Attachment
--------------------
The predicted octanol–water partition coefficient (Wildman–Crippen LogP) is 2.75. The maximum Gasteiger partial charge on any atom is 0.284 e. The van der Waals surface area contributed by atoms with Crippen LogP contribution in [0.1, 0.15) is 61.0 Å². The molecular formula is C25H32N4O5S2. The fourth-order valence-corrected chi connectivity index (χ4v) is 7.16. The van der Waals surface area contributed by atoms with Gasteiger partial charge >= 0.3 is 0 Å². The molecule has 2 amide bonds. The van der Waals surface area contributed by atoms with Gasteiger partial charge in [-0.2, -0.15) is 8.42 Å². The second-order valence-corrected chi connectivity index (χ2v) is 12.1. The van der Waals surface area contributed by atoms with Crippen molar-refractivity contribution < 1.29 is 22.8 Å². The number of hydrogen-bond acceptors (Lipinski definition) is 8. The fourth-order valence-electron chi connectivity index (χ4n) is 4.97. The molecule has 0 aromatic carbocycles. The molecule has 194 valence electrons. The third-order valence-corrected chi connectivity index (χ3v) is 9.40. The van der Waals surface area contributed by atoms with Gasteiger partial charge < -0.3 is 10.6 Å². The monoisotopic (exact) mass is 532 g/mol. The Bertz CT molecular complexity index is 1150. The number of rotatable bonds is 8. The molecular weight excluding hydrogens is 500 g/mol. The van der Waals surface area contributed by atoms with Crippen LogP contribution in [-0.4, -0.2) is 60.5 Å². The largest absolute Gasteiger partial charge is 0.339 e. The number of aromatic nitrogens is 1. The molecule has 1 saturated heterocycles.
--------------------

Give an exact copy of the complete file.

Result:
The predicted octanol–water partition coefficient (Wildman–Crippen LogP) is 2.75. The maximum Gasteiger partial charge on any atom is 0.284 e. The van der Waals surface area contributed by atoms with Crippen LogP contribution in [0.1, 0.15) is 61.0 Å². The molecular formula is C25H32N4O5S2. The fourth-order valence-corrected chi connectivity index (χ4v) is 7.16. The van der Waals surface area contributed by atoms with Gasteiger partial charge >= 0.3 is 0 Å². The molecule has 2 amide bonds. The van der Waals surface area contributed by atoms with Gasteiger partial charge in [-0.2, -0.15) is 8.42 Å². The second-order valence-corrected chi connectivity index (χ2v) is 12.1. The van der Waals surface area contributed by atoms with Crippen molar-refractivity contribution < 1.29 is 22.8 Å². The number of hydrogen-bond acceptors (Lipinski definition) is 8. The fourth-order valence-electron chi connectivity index (χ4n) is 4.97. The molecule has 0 aromatic carbocycles. The molecule has 194 valence electrons. The third-order valence-corrected chi connectivity index (χ3v) is 9.40. The van der Waals surface area contributed by atoms with Gasteiger partial charge < -0.3 is 10.6 Å². The monoisotopic (exact) mass is 532 g/mol. The Bertz CT molecular complexity index is 1150. The number of rotatable bonds is 8. The molecular weight excluding hydrogens is 500 g/mol. The van der Waals surface area contributed by atoms with Crippen LogP contribution in [-0.4, -0.2) is 60.5 Å². The largest absolute Gasteiger partial charge is 0.339 e. The number of aromatic nitrogens is 1. The molecule has 1 saturated heterocycles.